Cowboys, mummies, and dinosaurs converge in Argentina’s most fascinating province.
In Argentina’s far north, Salta looks like it should be a National Park. In the foothills of the Andes, red desert cliffs rise out of the orange sand while a trickling cloudy river snakes through the lush valley floor. In the capital, the city of Salta, colorful colonial buildings surround the main square, while boutiques, galleries, and cafés lure visitors. In the mountains, hikes take you into rock formations, showing off the colorful and improbable geology of the region, while the tiny town of Cafayate is becoming one of Argentina’s most exciting wine destinations. Salta is beautiful–in fact, the name Salta means “beautiful” in Quechua–but there’s more to this incredible landscape than meets the eye.
The Land Before Time
Sixty to 70 million years ago, dinosaurs ruled the land in Salta. During the late Cretaceous Period, a dinosaur called the Saltasaurus roamed through the desert here. The existence of this herbivorous sauropod was discovered in 1977 by Jose Bonaparte, a famous Argentine paleontologist. There have been dinosaur discoveries throughout northern Argentina, with fossils found buried under layers of red sandstone. It’s easy to picture these creatures living in Salta’s dramatic landscapes, where soaring orange peaks jut into the sky and eroded red sandstone formations take on ambiguous and improbable shapes.
Mummified Human Sacrifices
Dinosaurs are not the only story buried under the desert. In 1999, an archaeological team rediscovered the mummified remains of three Inca children on the volcano of Llullaillaco, high in the Andes on the border of Argentina and Chile. The children are believed to have been human sacrifices in an Incan ritual where they were drugged and left to die in a shallow grave around the year 1500. Because of the cool temperatures and the dry air, the children are some of the best-preserved mummies in the world. The mummies are on display at the MAAM (Museum of High Altitude Archaeology) in Salta in a climate-controlled display case. Only one of the three is shown at a time: La Doncella, the eldest, who was found buried in a feather-adorned headdress; La Nina del Rayo, a six-year-old who was struck by lightning after her death; and El Nino, who was tied up and buried with a collection of small carved figurines. The museum is located directly off the main square in the town of Salta and the creepy displays are a haunting reminder of the extreme conditions in this part of the world.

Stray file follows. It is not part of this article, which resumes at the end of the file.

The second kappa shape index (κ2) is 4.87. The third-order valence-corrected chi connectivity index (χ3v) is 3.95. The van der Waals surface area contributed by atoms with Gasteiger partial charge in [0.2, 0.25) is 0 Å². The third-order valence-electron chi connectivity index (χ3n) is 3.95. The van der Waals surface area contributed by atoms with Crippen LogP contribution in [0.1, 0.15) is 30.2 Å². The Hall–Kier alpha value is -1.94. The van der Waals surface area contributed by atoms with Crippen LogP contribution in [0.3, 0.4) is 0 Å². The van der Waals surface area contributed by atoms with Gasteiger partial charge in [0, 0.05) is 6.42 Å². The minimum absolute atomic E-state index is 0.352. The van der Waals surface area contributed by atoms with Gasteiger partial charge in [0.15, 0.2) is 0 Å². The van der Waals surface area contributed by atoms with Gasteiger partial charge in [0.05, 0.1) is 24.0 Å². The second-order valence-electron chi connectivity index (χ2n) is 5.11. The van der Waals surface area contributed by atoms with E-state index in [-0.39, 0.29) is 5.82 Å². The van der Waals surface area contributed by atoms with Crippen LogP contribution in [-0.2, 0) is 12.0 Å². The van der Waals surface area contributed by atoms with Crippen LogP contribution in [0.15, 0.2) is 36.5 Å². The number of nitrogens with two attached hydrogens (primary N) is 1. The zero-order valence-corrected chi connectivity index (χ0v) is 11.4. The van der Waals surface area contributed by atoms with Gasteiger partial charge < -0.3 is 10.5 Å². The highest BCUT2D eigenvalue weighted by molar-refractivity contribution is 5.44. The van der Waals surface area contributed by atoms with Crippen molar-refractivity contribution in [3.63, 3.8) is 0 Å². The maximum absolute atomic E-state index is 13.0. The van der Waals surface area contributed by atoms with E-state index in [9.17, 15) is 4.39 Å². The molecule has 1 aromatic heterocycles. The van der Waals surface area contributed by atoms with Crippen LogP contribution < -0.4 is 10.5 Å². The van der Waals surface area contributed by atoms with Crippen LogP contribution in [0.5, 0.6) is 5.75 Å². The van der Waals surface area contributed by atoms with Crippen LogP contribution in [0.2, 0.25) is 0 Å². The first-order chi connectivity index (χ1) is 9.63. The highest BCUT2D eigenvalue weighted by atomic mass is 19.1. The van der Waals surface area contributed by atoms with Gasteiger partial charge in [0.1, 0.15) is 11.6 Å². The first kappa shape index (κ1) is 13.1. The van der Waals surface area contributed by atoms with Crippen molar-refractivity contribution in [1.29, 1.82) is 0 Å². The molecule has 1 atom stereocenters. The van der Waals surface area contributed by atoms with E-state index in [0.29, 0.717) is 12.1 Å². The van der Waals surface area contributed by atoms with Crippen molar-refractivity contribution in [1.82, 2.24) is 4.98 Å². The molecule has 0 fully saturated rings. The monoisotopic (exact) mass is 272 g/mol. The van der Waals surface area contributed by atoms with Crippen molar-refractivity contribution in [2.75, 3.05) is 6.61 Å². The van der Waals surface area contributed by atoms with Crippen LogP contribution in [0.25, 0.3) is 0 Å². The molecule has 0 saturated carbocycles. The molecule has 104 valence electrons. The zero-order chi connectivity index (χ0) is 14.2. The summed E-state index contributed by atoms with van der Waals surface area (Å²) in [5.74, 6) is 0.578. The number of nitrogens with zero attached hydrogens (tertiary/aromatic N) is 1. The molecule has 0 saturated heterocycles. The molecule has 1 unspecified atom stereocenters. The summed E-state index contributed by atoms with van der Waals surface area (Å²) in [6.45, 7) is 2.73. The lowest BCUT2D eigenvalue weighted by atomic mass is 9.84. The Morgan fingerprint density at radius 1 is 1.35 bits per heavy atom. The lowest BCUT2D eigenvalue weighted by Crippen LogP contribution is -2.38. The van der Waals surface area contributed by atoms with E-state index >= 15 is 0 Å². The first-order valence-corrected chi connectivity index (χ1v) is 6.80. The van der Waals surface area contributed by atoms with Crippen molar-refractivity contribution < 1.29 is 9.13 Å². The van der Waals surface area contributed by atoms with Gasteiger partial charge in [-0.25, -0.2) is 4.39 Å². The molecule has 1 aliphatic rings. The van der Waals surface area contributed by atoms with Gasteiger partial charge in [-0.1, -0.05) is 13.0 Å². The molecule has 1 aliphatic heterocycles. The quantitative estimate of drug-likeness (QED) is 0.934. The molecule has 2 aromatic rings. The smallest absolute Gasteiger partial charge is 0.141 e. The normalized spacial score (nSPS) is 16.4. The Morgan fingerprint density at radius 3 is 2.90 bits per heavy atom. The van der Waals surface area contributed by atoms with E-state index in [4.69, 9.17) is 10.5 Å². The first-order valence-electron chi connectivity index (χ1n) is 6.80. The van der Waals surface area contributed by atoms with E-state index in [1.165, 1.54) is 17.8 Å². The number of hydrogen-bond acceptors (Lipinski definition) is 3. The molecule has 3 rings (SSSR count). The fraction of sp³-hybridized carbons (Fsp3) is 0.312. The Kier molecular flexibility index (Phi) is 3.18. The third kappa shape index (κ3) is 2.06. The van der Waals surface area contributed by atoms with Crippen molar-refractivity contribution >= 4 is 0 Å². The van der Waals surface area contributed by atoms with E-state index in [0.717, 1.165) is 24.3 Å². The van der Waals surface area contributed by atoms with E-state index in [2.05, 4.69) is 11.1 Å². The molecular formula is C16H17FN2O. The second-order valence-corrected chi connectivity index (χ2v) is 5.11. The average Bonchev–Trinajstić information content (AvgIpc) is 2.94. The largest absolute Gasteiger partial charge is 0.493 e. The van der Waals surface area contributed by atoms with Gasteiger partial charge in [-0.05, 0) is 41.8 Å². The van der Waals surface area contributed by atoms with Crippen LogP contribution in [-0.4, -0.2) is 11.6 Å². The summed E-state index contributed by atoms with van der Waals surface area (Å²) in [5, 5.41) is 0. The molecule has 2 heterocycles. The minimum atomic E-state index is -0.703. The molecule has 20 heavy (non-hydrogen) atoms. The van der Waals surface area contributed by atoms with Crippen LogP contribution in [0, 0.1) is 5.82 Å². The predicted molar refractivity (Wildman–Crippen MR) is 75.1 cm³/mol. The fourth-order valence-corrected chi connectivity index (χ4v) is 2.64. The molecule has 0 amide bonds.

Not everything in Salta is creepy. It’s actually a pretty cheerful town, with colorful buildings and a town square filled with trees. The bubblegum-pink Cathedral de Salta is the town’s main landmark, but a few blocks away you’ll find one of the most gorgeous colonial churches in Argentina (or maybe even the world), the Basilica y Convento de San Francisco. Originally built in 1625, the present structure was erected in 1882 after a fire destroyed the church. The coral building is delicately decorated with gold and white carvings reminiscent of a wedding cake. It’s absolutely breathtaking and in impeccable condition. Inside, the church has a few displays of religious art.